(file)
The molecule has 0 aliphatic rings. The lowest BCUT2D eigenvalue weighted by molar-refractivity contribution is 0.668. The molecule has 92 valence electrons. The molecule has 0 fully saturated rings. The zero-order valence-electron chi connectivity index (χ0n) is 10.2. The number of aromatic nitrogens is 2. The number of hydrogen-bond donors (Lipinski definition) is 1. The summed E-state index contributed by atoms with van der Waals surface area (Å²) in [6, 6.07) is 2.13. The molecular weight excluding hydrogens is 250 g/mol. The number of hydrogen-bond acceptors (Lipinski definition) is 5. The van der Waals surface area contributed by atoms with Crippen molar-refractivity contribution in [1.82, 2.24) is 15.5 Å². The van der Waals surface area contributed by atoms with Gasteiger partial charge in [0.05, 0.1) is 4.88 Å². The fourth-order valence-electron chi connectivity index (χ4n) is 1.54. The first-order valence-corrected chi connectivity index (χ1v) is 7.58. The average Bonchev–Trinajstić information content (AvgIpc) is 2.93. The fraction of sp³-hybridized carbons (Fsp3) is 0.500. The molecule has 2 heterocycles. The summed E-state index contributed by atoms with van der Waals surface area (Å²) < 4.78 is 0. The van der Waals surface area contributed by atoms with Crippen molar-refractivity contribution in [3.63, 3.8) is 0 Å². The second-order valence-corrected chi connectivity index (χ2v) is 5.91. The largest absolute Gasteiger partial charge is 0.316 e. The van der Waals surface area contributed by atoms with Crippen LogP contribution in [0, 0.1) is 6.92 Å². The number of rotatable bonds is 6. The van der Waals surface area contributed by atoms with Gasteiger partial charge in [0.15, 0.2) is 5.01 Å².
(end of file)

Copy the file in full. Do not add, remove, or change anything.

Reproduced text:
The molecule has 0 aliphatic rings. The lowest BCUT2D eigenvalue weighted by molar-refractivity contribution is 0.668. The molecule has 92 valence electrons. The molecule has 0 fully saturated rings. The zero-order valence-electron chi connectivity index (χ0n) is 10.2. The number of aromatic nitrogens is 2. The number of hydrogen-bond donors (Lipinski definition) is 1. The summed E-state index contributed by atoms with van der Waals surface area (Å²) in [6, 6.07) is 2.13. The molecular weight excluding hydrogens is 250 g/mol. The number of hydrogen-bond acceptors (Lipinski definition) is 5. The van der Waals surface area contributed by atoms with Crippen molar-refractivity contribution in [1.82, 2.24) is 15.5 Å². The van der Waals surface area contributed by atoms with Gasteiger partial charge in [0.05, 0.1) is 4.88 Å². The fourth-order valence-electron chi connectivity index (χ4n) is 1.54. The first-order valence-corrected chi connectivity index (χ1v) is 7.58. The average Bonchev–Trinajstić information content (AvgIpc) is 2.93. The fraction of sp³-hybridized carbons (Fsp3) is 0.500. The molecule has 2 heterocycles. The summed E-state index contributed by atoms with van der Waals surface area (Å²) < 4.78 is 0. The van der Waals surface area contributed by atoms with Crippen molar-refractivity contribution in [3.63, 3.8) is 0 Å². The second-order valence-corrected chi connectivity index (χ2v) is 5.91. The largest absolute Gasteiger partial charge is 0.316 e. The van der Waals surface area contributed by atoms with Crippen LogP contribution in [0, 0.1) is 6.92 Å². The number of rotatable bonds is 6. The van der Waals surface area contributed by atoms with Gasteiger partial charge in [0.15, 0.2) is 5.01 Å².